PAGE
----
Overseas

September 1916

OFFICERS CHOSEN TO LEAVE FOR ENGLAND-- The personnel of the draft of junior officers, which is being mobilized in Military District No. 11 for dispatch to the Old Country in order to be available to reinforce the C. E. F. in France as needed, was announced yesterday from headquarters, Work Point.  3aa   The officers chosen from the 143rd Battalion were:

Lieuts. A Lineham, D. B Hanna, T. St. E. De Wolf, J. W. Southin and R. F. Ely.

October 1916

RECOMMENDS BANTAMS FOR ACTIVE SERVICE-- Col. J. Duff Stuart, D.O.C., informs 143rd Battalion that it may expect orders to "Stand By" at early date.  There is joy in the camp of the Bantams at Sidney as a result of the official announcement made there yesterday that the Bantams are to be the next battalion to leave Victoria for overseas service.

The "stand by" orders are expected to be received shortly and before many weeks the Bantams will be dispatched across the Atlantic to complete their training in England and then join their fellow Bantams from the United Kingdom, who have done such grand work in the present offensive on the Somme.

The 143rd, since passing through the recent stringent medical examination by the usual board of doctors, has a strength of little over 900 men and the recruiting staff has been notified that it must get the hundred more men needed to bring the battalion to full strength without delay.3ac 

November 1916

In November, at the request of Powley, the OC, MD11 sent a telegram requesting that the battalion be sent overseas early in December.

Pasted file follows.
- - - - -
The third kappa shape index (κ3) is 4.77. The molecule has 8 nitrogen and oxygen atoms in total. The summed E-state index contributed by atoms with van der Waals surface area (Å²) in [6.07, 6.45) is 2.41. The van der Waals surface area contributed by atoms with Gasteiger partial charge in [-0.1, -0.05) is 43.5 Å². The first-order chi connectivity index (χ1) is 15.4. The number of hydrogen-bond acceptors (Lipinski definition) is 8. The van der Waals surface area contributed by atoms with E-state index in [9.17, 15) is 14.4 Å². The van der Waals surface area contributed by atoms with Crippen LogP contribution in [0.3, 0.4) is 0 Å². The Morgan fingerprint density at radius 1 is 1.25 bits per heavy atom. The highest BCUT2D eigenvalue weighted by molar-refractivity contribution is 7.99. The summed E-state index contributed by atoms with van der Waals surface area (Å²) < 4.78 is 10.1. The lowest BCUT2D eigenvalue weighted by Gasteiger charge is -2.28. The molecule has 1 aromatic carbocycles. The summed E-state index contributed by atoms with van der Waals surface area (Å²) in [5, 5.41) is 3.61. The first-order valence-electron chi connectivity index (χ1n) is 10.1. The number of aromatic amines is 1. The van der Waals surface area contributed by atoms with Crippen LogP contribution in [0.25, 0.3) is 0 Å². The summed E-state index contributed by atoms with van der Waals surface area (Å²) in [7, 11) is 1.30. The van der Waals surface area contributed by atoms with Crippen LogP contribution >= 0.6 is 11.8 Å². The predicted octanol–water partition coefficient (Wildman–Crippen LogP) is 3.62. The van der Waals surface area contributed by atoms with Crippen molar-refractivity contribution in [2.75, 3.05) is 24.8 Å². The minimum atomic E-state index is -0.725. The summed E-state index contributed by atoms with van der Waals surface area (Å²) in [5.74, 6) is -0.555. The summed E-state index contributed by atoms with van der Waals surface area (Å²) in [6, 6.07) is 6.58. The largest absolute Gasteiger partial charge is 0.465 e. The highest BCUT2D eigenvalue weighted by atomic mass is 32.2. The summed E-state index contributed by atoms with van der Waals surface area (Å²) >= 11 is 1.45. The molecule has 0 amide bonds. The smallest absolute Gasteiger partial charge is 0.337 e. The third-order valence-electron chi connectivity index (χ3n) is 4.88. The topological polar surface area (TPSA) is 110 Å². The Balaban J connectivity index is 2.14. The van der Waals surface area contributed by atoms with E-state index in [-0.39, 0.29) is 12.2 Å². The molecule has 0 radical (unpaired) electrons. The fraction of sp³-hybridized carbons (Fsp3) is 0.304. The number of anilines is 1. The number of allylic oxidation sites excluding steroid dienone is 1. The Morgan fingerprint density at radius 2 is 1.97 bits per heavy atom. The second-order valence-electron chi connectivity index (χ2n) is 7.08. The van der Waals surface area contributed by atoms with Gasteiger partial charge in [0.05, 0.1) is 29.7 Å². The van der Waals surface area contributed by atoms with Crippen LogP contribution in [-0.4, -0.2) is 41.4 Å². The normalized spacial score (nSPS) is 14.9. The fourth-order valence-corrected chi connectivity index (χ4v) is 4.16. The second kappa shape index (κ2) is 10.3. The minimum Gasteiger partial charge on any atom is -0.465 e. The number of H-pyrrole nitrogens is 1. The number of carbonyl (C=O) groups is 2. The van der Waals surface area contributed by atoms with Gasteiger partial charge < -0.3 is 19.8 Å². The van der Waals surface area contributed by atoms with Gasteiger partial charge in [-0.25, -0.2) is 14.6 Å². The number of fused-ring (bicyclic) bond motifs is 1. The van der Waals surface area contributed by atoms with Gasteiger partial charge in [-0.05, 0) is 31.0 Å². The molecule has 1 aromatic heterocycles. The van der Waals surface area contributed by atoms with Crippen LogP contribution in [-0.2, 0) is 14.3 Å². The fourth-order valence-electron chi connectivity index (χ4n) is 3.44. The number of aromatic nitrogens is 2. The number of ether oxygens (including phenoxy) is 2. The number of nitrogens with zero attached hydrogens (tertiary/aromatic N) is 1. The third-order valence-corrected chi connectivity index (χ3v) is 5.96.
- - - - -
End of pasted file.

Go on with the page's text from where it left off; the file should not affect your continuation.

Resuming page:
December 1916

CANNOT AVOID BREAKING UP UNITS-- The Canadian Associated Press has been authoritatively informed that the practice of breaking up units of the Canadian forces after they have arrived in England into drafts for the reinforcement of battalions already at the front is a military necessity.  Under existing circumstances at the front it cannot well be avoided.  The casualties have been a heavy drain in the divisions in action, and these divisions must be kept up and supplied with new men and junior officers.3ai 

On Dec 6, Lieut.-Col. Powley received a letter from the Acting Adjutant General of MD 11 saying they would not be sent overseas in December.  The letter went on to say that there was no room for more battalions in England and "that there are already in England an enormous number of Lieut.-Colonels, Majors, Captains and Battalion Staff Officers for whom there is no employment whatsoever.  Therefore it is impossible at the present time, to send over any more battalions, as such, and the only way . . . to send infantry overseas . . . is by sending 100 or 200 or 300 men, with Lieutenants . . ."